Do you know Fred?
No, we’re not talking about a person. We’re talking about the latest update to Google’s algorithm, which appeared like a thief in the night to steal traffic and website state. Seemingly without warning, completely out of the blue, Fred caused some website to lose a full half of their organic traffic; for a handful of sites, there were drops of more than 90 percent.
But Fred’s not the only such offender. Google rolls out these algorithmic updates every so often; you may have heard of Panda, Penguin, Hummingbird, Mobilegeddon, or some of the others. Generally, they cause a fair amount of panic in the SEO community, who rightly fear that they could lose their hard-earned Google rankings.
More updates will come. Always. You can count on it. So the question is, is your website prepared for them?
Why Does Google Update its Algorithms?
To understand how you can prepare for algorithmic updates, it’s important to understand why they happen in the first place. Google doesn’t change things just to keep SEO folks on their toes. No, Google changes things to provide a better product to its consumers. That is, Google changes things to provide high-quality content that is relevant to search engine queries.
If you look closely at some of the changes made by these past Google updates, from Fred on back, you’ll notice that they are essentially quality control measures. For example, Mobilegeddon penalized websites that didn’t have mobile-optimized settings—websites that were difficult to read or to navigate on mobile devices. That may sound mean or it may sound harsh, but Google was only trying to ensure that, when a mobile search engine user tries to find information, he or she is able to do so without any problem or hindrance.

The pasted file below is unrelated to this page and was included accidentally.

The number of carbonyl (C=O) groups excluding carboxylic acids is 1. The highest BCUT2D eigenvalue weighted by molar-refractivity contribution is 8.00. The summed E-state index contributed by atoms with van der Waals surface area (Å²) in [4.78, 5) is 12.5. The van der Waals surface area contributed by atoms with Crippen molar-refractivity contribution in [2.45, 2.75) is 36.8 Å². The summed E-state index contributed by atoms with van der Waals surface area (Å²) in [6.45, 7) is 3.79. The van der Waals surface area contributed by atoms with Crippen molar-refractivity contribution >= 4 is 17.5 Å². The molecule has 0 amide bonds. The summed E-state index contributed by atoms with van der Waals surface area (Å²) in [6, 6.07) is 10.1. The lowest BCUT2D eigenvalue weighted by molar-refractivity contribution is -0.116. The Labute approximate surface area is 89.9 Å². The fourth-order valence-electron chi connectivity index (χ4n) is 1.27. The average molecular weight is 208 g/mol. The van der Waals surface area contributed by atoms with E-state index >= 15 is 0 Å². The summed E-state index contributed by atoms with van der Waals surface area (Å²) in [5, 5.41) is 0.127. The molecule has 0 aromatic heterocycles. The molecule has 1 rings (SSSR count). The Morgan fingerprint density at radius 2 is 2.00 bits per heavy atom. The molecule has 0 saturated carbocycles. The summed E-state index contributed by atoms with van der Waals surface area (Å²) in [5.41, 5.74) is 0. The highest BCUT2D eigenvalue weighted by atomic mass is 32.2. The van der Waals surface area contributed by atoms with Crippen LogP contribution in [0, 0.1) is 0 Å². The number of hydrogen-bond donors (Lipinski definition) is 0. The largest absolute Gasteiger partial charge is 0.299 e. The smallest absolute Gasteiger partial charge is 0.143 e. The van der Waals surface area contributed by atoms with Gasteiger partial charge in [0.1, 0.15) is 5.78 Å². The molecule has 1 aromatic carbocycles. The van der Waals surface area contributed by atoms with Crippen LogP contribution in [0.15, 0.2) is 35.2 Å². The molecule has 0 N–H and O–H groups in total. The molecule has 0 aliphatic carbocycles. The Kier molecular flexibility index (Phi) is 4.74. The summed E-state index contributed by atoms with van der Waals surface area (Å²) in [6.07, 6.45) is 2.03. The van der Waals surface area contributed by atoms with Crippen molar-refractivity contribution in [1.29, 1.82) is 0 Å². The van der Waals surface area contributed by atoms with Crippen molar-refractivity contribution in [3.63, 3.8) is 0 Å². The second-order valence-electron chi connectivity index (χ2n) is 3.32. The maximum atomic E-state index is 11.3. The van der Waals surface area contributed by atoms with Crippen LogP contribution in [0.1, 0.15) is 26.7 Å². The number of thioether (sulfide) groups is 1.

Other updates have penalized pages that have bad content, repetitive content, keyword-stuffed content, duplicitous backlinks—basically, lazy SEO tricks that make the actual website content less valuable or less readable.
Protect Against Google Updates
For small business owners who want to avoid their own websites being penalized, then, the solution is actually fairly simple: Focus on providing useful and easy to read content for your readers—plain and simple. Help Google do its job of providing really first-rate and relevant content to search engine users.
Some specific tips:
- Make sure your page is mobile optimized. Verify it on multiple types of device. If you need help making it mobile-friendly, talk to your website developer.
- Beef up flimsy content—pages of fewer than 400 words are especially in danger of algorithmic penalties.
- Avoid keyword stuffing; use key search phrases naturally and organically.
- Provide easy-to-read and value-adding content with actionable takeaways.
- Focus on informing the reader—not merely pleasing the search bots.
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